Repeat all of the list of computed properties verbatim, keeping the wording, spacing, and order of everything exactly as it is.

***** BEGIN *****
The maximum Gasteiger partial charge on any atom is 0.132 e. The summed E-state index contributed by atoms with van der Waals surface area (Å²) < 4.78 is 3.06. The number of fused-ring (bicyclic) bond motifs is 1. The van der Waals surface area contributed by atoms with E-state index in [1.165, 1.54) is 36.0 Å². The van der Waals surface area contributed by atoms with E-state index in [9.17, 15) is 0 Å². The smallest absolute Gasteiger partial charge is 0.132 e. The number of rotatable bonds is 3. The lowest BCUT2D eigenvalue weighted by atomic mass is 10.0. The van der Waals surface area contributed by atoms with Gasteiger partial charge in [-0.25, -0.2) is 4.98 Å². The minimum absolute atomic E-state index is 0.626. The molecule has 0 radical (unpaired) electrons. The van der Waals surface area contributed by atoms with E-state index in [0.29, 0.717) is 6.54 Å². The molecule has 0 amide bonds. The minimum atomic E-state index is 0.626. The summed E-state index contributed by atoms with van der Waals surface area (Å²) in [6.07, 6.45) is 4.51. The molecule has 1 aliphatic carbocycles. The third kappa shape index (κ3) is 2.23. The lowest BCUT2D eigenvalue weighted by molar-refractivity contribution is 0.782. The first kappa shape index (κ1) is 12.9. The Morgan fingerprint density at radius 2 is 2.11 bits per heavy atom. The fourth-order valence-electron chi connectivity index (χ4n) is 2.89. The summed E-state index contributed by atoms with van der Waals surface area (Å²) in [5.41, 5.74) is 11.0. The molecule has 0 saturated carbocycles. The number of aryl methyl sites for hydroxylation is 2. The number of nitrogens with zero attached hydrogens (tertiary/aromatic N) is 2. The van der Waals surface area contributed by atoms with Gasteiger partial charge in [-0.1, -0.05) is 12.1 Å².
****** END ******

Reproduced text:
The maximum Gasteiger partial charge on any atom is 0.132 e. The summed E-state index contributed by atoms with van der Waals surface area (Å²) < 4.78 is 3.06. The number of fused-ring (bicyclic) bond motifs is 1. The van der Waals surface area contributed by atoms with E-state index in [1.165, 1.54) is 36.0 Å². The van der Waals surface area contributed by atoms with E-state index in [9.17, 15) is 0 Å². The smallest absolute Gasteiger partial charge is 0.132 e. The number of rotatable bonds is 3. The lowest BCUT2D eigenvalue weighted by atomic mass is 10.0. The van der Waals surface area contributed by atoms with Gasteiger partial charge in [-0.25, -0.2) is 4.98 Å². The minimum absolute atomic E-state index is 0.626. The molecule has 0 radical (unpaired) electrons. The van der Waals surface area contributed by atoms with E-state index in [0.29, 0.717) is 6.54 Å². The molecule has 0 amide bonds. The minimum atomic E-state index is 0.626. The summed E-state index contributed by atoms with van der Waals surface area (Å²) in [6.07, 6.45) is 4.51. The molecule has 1 aliphatic carbocycles. The third kappa shape index (κ3) is 2.23. The lowest BCUT2D eigenvalue weighted by molar-refractivity contribution is 0.782. The first kappa shape index (κ1) is 12.9. The Morgan fingerprint density at radius 2 is 2.11 bits per heavy atom. The fourth-order valence-electron chi connectivity index (χ4n) is 2.89. The summed E-state index contributed by atoms with van der Waals surface area (Å²) in [5.41, 5.74) is 11.0. The molecule has 0 saturated carbocycles. The number of aryl methyl sites for hydroxylation is 2. The number of nitrogens with zero attached hydrogens (tertiary/aromatic N) is 2. The van der Waals surface area contributed by atoms with Gasteiger partial charge in [-0.1, -0.05) is 12.1 Å².